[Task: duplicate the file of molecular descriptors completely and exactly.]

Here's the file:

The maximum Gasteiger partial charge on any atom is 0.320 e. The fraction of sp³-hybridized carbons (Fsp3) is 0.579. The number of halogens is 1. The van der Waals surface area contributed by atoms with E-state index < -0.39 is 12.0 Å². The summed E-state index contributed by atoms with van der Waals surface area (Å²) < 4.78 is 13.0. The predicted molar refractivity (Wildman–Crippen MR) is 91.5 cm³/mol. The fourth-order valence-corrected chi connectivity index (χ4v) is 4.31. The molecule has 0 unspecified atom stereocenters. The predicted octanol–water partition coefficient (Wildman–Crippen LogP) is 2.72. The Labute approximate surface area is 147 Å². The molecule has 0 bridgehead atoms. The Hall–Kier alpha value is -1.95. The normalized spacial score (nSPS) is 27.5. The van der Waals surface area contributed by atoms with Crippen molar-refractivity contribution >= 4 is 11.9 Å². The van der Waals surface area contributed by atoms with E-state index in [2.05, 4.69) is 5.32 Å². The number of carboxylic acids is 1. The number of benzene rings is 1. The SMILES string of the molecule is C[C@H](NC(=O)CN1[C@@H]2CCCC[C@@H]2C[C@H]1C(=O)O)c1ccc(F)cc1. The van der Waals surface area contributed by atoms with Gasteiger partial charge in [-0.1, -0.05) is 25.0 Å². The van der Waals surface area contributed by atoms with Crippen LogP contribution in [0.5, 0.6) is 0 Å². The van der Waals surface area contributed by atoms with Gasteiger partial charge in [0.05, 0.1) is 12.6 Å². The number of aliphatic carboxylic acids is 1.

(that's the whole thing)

The maximum Gasteiger partial charge on any atom is 0.320 e. The fraction of sp³-hybridized carbons (Fsp3) is 0.579. The number of halogens is 1. The van der Waals surface area contributed by atoms with E-state index < -0.39 is 12.0 Å². The summed E-state index contributed by atoms with van der Waals surface area (Å²) < 4.78 is 13.0. The predicted molar refractivity (Wildman–Crippen MR) is 91.5 cm³/mol. The fourth-order valence-corrected chi connectivity index (χ4v) is 4.31. The molecule has 0 unspecified atom stereocenters. The predicted octanol–water partition coefficient (Wildman–Crippen LogP) is 2.72. The Labute approximate surface area is 147 Å². The molecule has 0 bridgehead atoms. The Hall–Kier alpha value is -1.95. The normalized spacial score (nSPS) is 27.5. The van der Waals surface area contributed by atoms with Crippen molar-refractivity contribution >= 4 is 11.9 Å². The van der Waals surface area contributed by atoms with E-state index in [2.05, 4.69) is 5.32 Å². The number of carboxylic acids is 1. The number of benzene rings is 1. The SMILES string of the molecule is C[C@H](NC(=O)CN1[C@@H]2CCCC[C@@H]2C[C@H]1C(=O)O)c1ccc(F)cc1. The van der Waals surface area contributed by atoms with Gasteiger partial charge in [-0.1, -0.05) is 25.0 Å². The van der Waals surface area contributed by atoms with Crippen LogP contribution in [0.5, 0.6) is 0 Å². The van der Waals surface area contributed by atoms with Gasteiger partial charge in [0.05, 0.1) is 12.6 Å². The number of aliphatic carboxylic acids is 1.